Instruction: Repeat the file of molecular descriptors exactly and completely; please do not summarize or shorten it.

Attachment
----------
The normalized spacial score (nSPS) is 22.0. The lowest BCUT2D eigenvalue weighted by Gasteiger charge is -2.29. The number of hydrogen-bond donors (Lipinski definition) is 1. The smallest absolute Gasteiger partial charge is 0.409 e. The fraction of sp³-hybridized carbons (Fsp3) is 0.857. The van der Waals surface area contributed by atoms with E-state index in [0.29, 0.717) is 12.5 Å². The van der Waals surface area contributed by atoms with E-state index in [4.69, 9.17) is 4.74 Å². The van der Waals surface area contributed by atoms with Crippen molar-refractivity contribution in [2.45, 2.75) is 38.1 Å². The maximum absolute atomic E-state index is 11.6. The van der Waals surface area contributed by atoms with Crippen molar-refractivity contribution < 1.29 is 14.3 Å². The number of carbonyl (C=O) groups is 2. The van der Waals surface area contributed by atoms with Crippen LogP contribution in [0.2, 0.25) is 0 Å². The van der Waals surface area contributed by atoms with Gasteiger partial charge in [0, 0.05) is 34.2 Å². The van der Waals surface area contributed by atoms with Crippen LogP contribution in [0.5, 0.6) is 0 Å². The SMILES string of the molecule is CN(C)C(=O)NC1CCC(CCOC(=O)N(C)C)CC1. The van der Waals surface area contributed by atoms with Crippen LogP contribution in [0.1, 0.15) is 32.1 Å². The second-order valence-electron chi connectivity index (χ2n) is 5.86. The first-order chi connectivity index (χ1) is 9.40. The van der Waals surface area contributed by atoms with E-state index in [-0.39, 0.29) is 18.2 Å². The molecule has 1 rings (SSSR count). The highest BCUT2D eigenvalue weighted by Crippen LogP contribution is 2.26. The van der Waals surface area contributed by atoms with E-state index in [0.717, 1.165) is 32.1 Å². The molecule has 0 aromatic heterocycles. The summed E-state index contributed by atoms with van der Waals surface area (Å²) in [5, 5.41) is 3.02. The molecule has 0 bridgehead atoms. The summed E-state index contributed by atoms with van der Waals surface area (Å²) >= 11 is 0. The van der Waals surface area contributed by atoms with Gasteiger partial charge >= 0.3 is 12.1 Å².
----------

The normalized spacial score (nSPS) is 22.0. The lowest BCUT2D eigenvalue weighted by Gasteiger charge is -2.29. The number of hydrogen-bond donors (Lipinski definition) is 1. The smallest absolute Gasteiger partial charge is 0.409 e. The fraction of sp³-hybridized carbons (Fsp3) is 0.857. The van der Waals surface area contributed by atoms with E-state index in [0.29, 0.717) is 12.5 Å². The van der Waals surface area contributed by atoms with E-state index in [4.69, 9.17) is 4.74 Å². The van der Waals surface area contributed by atoms with Crippen molar-refractivity contribution in [2.45, 2.75) is 38.1 Å². The maximum absolute atomic E-state index is 11.6. The van der Waals surface area contributed by atoms with Crippen molar-refractivity contribution < 1.29 is 14.3 Å². The number of carbonyl (C=O) groups is 2. The van der Waals surface area contributed by atoms with Crippen LogP contribution in [0.2, 0.25) is 0 Å². The van der Waals surface area contributed by atoms with Gasteiger partial charge in [0, 0.05) is 34.2 Å². The van der Waals surface area contributed by atoms with Crippen LogP contribution in [0.5, 0.6) is 0 Å². The SMILES string of the molecule is CN(C)C(=O)NC1CCC(CCOC(=O)N(C)C)CC1. The van der Waals surface area contributed by atoms with Crippen LogP contribution in [0.1, 0.15) is 32.1 Å². The second-order valence-electron chi connectivity index (χ2n) is 5.86. The first-order chi connectivity index (χ1) is 9.40. The van der Waals surface area contributed by atoms with E-state index in [-0.39, 0.29) is 18.2 Å². The molecule has 1 rings (SSSR count). The highest BCUT2D eigenvalue weighted by Crippen LogP contribution is 2.26. The van der Waals surface area contributed by atoms with E-state index in [0.717, 1.165) is 32.1 Å². The molecule has 0 aromatic heterocycles. The summed E-state index contributed by atoms with van der Waals surface area (Å²) in [5, 5.41) is 3.02. The molecule has 0 bridgehead atoms. The summed E-state index contributed by atoms with van der Waals surface area (Å²) >= 11 is 0. The van der Waals surface area contributed by atoms with Gasteiger partial charge >= 0.3 is 12.1 Å².